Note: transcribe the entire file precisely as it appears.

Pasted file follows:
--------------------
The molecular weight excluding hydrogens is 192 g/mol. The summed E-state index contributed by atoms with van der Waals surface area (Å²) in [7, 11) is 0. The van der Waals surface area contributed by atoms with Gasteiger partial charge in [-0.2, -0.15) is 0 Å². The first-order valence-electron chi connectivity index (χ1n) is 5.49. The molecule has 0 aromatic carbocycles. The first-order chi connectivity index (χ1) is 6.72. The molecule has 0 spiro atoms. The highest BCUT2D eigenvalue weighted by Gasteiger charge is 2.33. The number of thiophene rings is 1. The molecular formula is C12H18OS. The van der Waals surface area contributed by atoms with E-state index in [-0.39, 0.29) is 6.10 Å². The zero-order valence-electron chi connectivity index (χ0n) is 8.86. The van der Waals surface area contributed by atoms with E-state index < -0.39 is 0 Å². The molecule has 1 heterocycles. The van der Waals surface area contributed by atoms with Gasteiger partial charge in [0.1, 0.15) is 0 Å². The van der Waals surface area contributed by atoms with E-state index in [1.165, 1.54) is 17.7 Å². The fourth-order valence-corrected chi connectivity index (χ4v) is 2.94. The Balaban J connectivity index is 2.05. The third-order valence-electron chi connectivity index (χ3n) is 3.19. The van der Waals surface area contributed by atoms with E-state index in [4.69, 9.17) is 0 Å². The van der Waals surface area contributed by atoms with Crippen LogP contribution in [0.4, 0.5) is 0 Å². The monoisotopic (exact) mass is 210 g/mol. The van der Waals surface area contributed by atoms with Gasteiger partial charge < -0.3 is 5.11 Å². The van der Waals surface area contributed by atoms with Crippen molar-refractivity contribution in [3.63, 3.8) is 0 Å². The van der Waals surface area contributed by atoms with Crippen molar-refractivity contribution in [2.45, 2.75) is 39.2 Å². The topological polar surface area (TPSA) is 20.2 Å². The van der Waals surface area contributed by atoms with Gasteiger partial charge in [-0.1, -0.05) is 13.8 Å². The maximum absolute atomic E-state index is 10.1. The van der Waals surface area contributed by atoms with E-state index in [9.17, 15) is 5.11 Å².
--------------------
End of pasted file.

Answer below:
The molecular weight excluding hydrogens is 192 g/mol. The summed E-state index contributed by atoms with van der Waals surface area (Å²) in [7, 11) is 0. The van der Waals surface area contributed by atoms with Gasteiger partial charge in [-0.2, -0.15) is 0 Å². The first-order valence-electron chi connectivity index (χ1n) is 5.49. The molecule has 0 aromatic carbocycles. The first-order chi connectivity index (χ1) is 6.72. The molecule has 0 spiro atoms. The highest BCUT2D eigenvalue weighted by Gasteiger charge is 2.33. The number of thiophene rings is 1. The molecular formula is C12H18OS. The van der Waals surface area contributed by atoms with E-state index in [-0.39, 0.29) is 6.10 Å². The zero-order valence-electron chi connectivity index (χ0n) is 8.86. The van der Waals surface area contributed by atoms with E-state index < -0.39 is 0 Å². The molecule has 1 heterocycles. The van der Waals surface area contributed by atoms with Gasteiger partial charge in [0.1, 0.15) is 0 Å². The van der Waals surface area contributed by atoms with E-state index in [1.165, 1.54) is 17.7 Å². The fourth-order valence-corrected chi connectivity index (χ4v) is 2.94. The Balaban J connectivity index is 2.05. The third-order valence-electron chi connectivity index (χ3n) is 3.19. The van der Waals surface area contributed by atoms with E-state index in [4.69, 9.17) is 0 Å². The van der Waals surface area contributed by atoms with Crippen LogP contribution in [0.4, 0.5) is 0 Å². The monoisotopic (exact) mass is 210 g/mol. The van der Waals surface area contributed by atoms with Gasteiger partial charge < -0.3 is 5.11 Å². The van der Waals surface area contributed by atoms with Crippen molar-refractivity contribution in [3.63, 3.8) is 0 Å². The van der Waals surface area contributed by atoms with Crippen molar-refractivity contribution in [2.45, 2.75) is 39.2 Å². The topological polar surface area (TPSA) is 20.2 Å². The van der Waals surface area contributed by atoms with Gasteiger partial charge in [-0.1, -0.05) is 13.8 Å². The maximum absolute atomic E-state index is 10.1. The van der Waals surface area contributed by atoms with E-state index in [9.17, 15) is 5.11 Å².